It is here that Nietzsche speaks of a break, a rupture, a leap. Who are these beings, they who come like fate?. . . .They are the founders of the State. Nietzsche will come to establish the existence of other breaks: those of the Greek city-state, Christianity, democratic and bourgeois humanism, industrial society, capitalism, and socialism. But it could be that all of these–in various ways–presuppose this first great hiatus, although they claim to repel and fill it. It could be that, spiritual or temporal, tyrannical or democratic, capitalist or socialist, there has never been but a single State, the State-as-dog that “speaks with flaming roars” (OGM, II, 16). And Nietzsche suggests how this new socius proceeds: a terror without precedent, in comparison with which the ancient system of cruelty [that Neitzsche has been discussing], the forms of primitive regimentation and punishment, are nothing. A concerted destruction of all the primitive codings, or worse yet, their derisory preservation, their reduction to the condition of secondary parts in the new machine, and the new apparatus of repression. All that constituted the essential element of the primitive inscription machine–the blocks of mobile, open, finite debts, “the parcels of destiny”–finds itself taken into an immense machinery that renders the debt infinite and no longer forms anything but one and the same crushing fate: “the aim now is to preclude pessimistically, once and for all, the prospect of a final discharge; the aim now is to make the glance recoil disconsolately from an iron impossibility”(OGM, II, 21). The earth becomes a madhouse.

Nietzsche Now!


Here is a cluster of (not entirely organized) thoughts raised by my revisiting Beyond Good and Evil and On the Genealogy of Morality this week.

In Beyond Good and Evil Nietzsche says he wants more philosophers of the dangerous maybe, more thought that unsettles the ground, that undoes the established wisdom (e.g. conventional morals).  This project will make us freer to act according to our own drives, our own will to endure.  The problem is (BGE 27) that even though we often think of philosophical ideas as being autonomous, they always grow up in relation to a system of many other ideas.  Thinking is thus more of a recognition, a remembering certain strains of what has already been thought.  And so it can be very difficult to break out of the established habits/channels/assumptions.  One can of course see the deep resonance with Foucault’s project here.  His is a very deeply Nietzschean approach to thought.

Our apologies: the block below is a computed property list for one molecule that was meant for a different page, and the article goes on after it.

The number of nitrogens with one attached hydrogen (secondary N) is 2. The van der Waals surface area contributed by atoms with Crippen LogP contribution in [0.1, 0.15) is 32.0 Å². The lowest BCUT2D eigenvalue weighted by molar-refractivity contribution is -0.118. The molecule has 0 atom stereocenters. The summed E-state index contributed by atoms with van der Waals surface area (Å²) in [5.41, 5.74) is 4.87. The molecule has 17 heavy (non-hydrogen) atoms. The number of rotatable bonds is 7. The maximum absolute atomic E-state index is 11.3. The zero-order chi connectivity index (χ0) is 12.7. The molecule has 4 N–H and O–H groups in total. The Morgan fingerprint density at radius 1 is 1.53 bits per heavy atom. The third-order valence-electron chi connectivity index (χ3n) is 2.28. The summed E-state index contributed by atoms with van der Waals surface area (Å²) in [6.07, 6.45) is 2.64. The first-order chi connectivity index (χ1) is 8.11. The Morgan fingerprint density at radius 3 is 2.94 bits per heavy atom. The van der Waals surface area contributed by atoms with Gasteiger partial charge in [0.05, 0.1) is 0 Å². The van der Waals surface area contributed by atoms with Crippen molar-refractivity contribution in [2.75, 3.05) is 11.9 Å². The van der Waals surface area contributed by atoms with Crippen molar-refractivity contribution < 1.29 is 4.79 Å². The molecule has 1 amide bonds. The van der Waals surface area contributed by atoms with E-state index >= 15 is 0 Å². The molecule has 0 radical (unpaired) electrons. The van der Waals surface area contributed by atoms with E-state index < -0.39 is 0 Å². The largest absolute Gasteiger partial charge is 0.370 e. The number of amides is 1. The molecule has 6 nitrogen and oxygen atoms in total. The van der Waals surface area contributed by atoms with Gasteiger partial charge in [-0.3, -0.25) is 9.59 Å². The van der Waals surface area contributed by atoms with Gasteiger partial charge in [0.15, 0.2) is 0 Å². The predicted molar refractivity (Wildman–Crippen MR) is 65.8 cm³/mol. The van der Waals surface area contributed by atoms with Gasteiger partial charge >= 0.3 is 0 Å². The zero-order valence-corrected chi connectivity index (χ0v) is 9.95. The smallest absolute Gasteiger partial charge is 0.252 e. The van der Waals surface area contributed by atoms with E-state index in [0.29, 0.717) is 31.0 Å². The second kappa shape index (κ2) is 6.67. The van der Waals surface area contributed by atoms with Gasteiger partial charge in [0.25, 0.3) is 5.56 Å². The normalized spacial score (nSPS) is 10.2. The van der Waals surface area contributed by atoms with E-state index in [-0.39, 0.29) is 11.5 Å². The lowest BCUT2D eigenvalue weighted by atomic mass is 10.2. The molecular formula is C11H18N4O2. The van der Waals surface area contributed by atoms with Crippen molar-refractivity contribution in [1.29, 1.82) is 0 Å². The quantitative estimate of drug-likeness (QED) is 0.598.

Moreover, Nietzsche says we are constrained in our thought by our language, a fact my students and I realized viscerally when we tried to speak after accepting Nietzsche’s argument that

a thought comes when “it” wishes, and not when “I” wish, so that it is a falsification of the facts of the case to say that the subject “I” is the condition of the predicate “think.”  It thinks; but that this “it” is precisely the famous old “ego” is, to put it mildly, only a supposition, an assertion, and assuredly not an “immediate certainty” (BGE 24).

Immediately we started saying thinks like “I think…” or “Nietzsche wants…”, and we were not sure how to even construct a sentence if the subject is no longer the initiator of action, but is rather just an illusion we invent to help us make sense of a world where a thought or a desire just arises, or emerges, somehow, in the vicinity of our body.  Here, of course, as in Nietzsche’s idea of the multiplicitous soul, one can see the strong influence on D&G and their obsession with the process of subjectification (in TP) and the tyranny of the ego (in AO).

Nietzsche reiterates this desire to open up new forms of thought and action when he complains that Kantian and Platonic philosophy suffers from a will to truth, which “prefers a handful of certainty to a ‘whole carload of beautiful possibilities’ ” (BGE 16).  Here it struck me that his thought is important for inspiring, perhaps though Foucault, much of the obsession in contemporary political theory with the idea of possibility, or potential, with keeping possibility open, instead of settling on a certainty, on a fixed identity/determination.  Here I am thinking of Agamben’s whatever, but also Ranciere’s political ruptures, or the potentia of (Hardt &) Negri, or even Lefebvre’s own search for a path to the possible.

And lastly, I was struck this time by the remarkable resonances between these texts and D&G’s discussion of a breakthrough over into a new land (in AO (and TP)).  Nietzsche says that the dangerous ideas he seeks urge us to go beyond morality, to voyage past it, to cross over into a realm beyond conventional ethics (BGE 31).  Here we can recall the ubermensch crossing over, on his line, on his his tightrope, headed toward “an unknown country” or “new land” as D&G call it, toward what Nietzsche says is “a new domain of dangerous insights (BGE 31).